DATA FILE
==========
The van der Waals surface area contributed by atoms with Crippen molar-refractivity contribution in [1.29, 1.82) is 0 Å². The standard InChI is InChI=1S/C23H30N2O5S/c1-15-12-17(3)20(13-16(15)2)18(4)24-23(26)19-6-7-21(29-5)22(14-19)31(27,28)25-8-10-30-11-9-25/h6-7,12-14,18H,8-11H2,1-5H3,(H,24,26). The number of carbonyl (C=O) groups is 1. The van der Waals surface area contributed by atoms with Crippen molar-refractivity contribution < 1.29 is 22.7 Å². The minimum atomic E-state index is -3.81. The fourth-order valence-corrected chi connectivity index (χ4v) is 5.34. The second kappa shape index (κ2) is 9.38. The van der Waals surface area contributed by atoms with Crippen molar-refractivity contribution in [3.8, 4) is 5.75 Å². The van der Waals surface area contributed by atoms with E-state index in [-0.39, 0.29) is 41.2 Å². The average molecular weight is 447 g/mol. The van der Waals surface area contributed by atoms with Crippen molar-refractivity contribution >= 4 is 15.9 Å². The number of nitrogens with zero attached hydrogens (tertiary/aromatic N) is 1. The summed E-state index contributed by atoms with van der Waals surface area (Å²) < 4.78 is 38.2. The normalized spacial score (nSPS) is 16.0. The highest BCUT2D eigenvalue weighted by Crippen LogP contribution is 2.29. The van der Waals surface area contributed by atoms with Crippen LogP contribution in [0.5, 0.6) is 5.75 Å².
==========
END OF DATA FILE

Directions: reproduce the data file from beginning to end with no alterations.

The van der Waals surface area contributed by atoms with Crippen molar-refractivity contribution in [1.29, 1.82) is 0 Å². The standard InChI is InChI=1S/C23H30N2O5S/c1-15-12-17(3)20(13-16(15)2)18(4)24-23(26)19-6-7-21(29-5)22(14-19)31(27,28)25-8-10-30-11-9-25/h6-7,12-14,18H,8-11H2,1-5H3,(H,24,26). The number of carbonyl (C=O) groups is 1. The van der Waals surface area contributed by atoms with Crippen molar-refractivity contribution < 1.29 is 22.7 Å². The minimum atomic E-state index is -3.81. The fourth-order valence-corrected chi connectivity index (χ4v) is 5.34. The second kappa shape index (κ2) is 9.38. The van der Waals surface area contributed by atoms with Crippen molar-refractivity contribution in [3.8, 4) is 5.75 Å². The van der Waals surface area contributed by atoms with E-state index in [-0.39, 0.29) is 41.2 Å². The average molecular weight is 447 g/mol. The van der Waals surface area contributed by atoms with Crippen molar-refractivity contribution >= 4 is 15.9 Å². The number of nitrogens with zero attached hydrogens (tertiary/aromatic N) is 1. The summed E-state index contributed by atoms with van der Waals surface area (Å²) < 4.78 is 38.2. The normalized spacial score (nSPS) is 16.0. The highest BCUT2D eigenvalue weighted by Crippen LogP contribution is 2.29. The van der Waals surface area contributed by atoms with Crippen LogP contribution in [0.5, 0.6) is 5.75 Å².